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  • Spark TowerCo will assume financial responsibility for future 10-year infrastructure construction program
  • Spark New Zealand will focus on network and spectrum services and other active operating assets that drive market competitiveness
  • The separation of Spark TowerCo optimizes Spark’s capital structure and supports long-term shareholder value growth.

Spark New Zealand Limited (“Spark” or the “Group”), formerly Telecom New Zealand, is the country’s largest telecommunications and digital services provider, providing mobile and broadband services throughout New Zealand. Spark employs 5,000 people, serving consumers, businesses and government through 24 regional business hubs and 67 retail stores. Spark’s comprehensive suite of services spans mobile, broadband, cloud and digital services as well as entertainment. The company’s infrastructure supports 2.4 million mobile connections and reaches 98% of New Zealanders through 1,500 mobile sites and 18 data centers.

Spark TowerCo

Spark New Zealand has appointed Forsyth Barr and Jarden to undertake an engagement process to assess the appetite of institutional investors to subscribe to the capital of its infrastructure subsidiary, Spark TowerCo.

This follows a detailed review of Spark’s future capital-intensive infrastructure needs. The review also focused on the Group’s existing infrastructure portfolio, comprising 1,500 passive mobile tower assets. Spark has an ambitious infrastructure building program ahead to meet New Zealand’s growing data needs and new technologies like 5G, and eventually 6G. This future construction program will require many smaller sites, closer to the end customer, and greater overall densification. Spark concluded that infrastructure assets such as cell towers do not provide a competitive advantage in the telecommunications sector. However, specialized infrastructure focused on passive cell tower assets supports continued service innovation and efficiency, reducing costs and accelerating time to market for these infrastructure building programs.

The problem for Spark is how to fund this infrastructure building program in the most capital efficient way.

Spark considers that the optimal capital solution is to entrust 1,263 of its 1,500 mobile phone towers to subsidiary Spark TowerCo. This infrastructure-owning subsidiary is understandably attractive to risk-averse investors, with a focus on critical infrastructure assets that generate reliable, recurring, long-term cash flow. Mobile phone towers are ideal for investors seeking stable capital returns from preferred assets under long-term contracts with low credit risk counterparties such as Spark.

A key outcome for Spark shareholders is that the substantial investment needed to modernize its mobile network and improve mobile coverage will be picked up by income-conscious investors who have an appetite for these passive infrastructure assets. This allows Spark shareholders to optimize their return on capital by focusing on active assets that drive competitiveness and deliver higher margins. These assets are the core network and radio equipment that sits on top of the cell towers and provides different levels of service than those provided by Spark’s competitors, such as Vodaphone.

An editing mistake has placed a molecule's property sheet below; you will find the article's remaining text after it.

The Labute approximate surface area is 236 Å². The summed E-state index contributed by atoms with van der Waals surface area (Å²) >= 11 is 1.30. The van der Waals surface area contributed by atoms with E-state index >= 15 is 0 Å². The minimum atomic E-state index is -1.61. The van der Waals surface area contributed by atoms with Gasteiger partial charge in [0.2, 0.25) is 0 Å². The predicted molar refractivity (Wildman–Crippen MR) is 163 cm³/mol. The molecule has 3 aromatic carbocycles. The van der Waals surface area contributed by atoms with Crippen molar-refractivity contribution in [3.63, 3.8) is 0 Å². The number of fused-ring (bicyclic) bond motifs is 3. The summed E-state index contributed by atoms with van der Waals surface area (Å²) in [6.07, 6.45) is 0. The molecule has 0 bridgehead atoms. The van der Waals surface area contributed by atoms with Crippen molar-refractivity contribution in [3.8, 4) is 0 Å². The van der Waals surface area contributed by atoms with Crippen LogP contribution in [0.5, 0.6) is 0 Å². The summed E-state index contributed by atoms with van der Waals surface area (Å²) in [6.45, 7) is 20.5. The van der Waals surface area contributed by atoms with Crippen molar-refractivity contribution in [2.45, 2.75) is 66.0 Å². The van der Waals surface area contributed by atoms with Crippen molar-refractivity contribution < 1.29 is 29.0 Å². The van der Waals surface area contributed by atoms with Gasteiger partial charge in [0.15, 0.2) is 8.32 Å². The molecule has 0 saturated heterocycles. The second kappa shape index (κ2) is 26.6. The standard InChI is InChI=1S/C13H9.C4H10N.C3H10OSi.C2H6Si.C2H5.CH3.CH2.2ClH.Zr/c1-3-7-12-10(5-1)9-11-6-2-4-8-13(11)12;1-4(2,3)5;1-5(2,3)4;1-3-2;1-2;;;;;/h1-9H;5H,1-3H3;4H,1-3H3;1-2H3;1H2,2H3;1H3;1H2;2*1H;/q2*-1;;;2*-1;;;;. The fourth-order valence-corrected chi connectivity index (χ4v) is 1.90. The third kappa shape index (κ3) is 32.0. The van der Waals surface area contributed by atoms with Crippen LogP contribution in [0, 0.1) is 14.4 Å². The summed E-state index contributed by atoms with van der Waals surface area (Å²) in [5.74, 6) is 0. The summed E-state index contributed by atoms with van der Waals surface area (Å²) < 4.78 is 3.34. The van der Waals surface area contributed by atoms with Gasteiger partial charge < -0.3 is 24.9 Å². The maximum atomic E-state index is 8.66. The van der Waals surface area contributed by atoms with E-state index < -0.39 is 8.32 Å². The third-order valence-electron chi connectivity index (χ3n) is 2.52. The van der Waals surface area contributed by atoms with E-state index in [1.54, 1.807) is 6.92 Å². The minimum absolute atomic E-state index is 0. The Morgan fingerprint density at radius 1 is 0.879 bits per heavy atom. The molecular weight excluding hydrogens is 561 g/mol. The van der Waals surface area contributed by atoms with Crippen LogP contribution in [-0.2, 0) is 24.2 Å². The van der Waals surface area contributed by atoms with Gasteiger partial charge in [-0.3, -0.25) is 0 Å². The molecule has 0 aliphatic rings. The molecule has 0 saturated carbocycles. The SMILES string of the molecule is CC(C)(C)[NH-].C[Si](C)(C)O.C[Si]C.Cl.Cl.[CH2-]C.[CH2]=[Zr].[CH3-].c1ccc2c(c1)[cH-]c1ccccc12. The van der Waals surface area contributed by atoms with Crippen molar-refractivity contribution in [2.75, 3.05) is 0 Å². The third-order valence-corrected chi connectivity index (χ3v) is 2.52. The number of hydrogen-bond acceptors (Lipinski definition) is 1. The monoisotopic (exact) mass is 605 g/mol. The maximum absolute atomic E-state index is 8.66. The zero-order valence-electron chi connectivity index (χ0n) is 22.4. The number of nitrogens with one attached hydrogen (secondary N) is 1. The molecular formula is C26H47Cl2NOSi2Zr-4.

Spark TowerCo’s proposal is similar to the Telstra InfraCo Towers proposal announced several weeks ago. InfraCo Towers will own and operate Telstra’s mobile phone tower assets. Investor demand and resulting market valuations for these Telstra assets should be a useful guide for potential Spark TowerCo investors.

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Look forward

Like Telstra, Spark understands the fundamental investment principle that a business does not need to own an asset to operate it. Separating low-risk, capital-intensive assets into a separately owned vehicle, with exclusive “right-of-use” provisions, enhances existing returns for Spark shareholders by optimizing the use of equity.

Spark New Zealand has given Spark TowerCo a 10-year commitment to a comprehensive program to build new tower sites. This is an equally positive outcome for Spark New Zealand shareholders, as it relieves Spark shareholders of equity dilution by not having to contribute substantial new capital to passive assets that cannot deliver the superior returns on equity derived from operating assets.

Spark understands that the future is digital as it is experiencing strong demand from New Zealand businesses and consumers looking to digitize and transform their telecommunications needs. This trend is driving demand for Spark’s infrastructure assets.

Spark’s ability to use and operate these infrastructure assets without incurring a substantial capital expenditure burden is positive for Spark’s increased shareholder value over the long term.

This Post Market Wrap is presented by Kodari Securities, authored by Michael Kodari, CEO of KOSEC.

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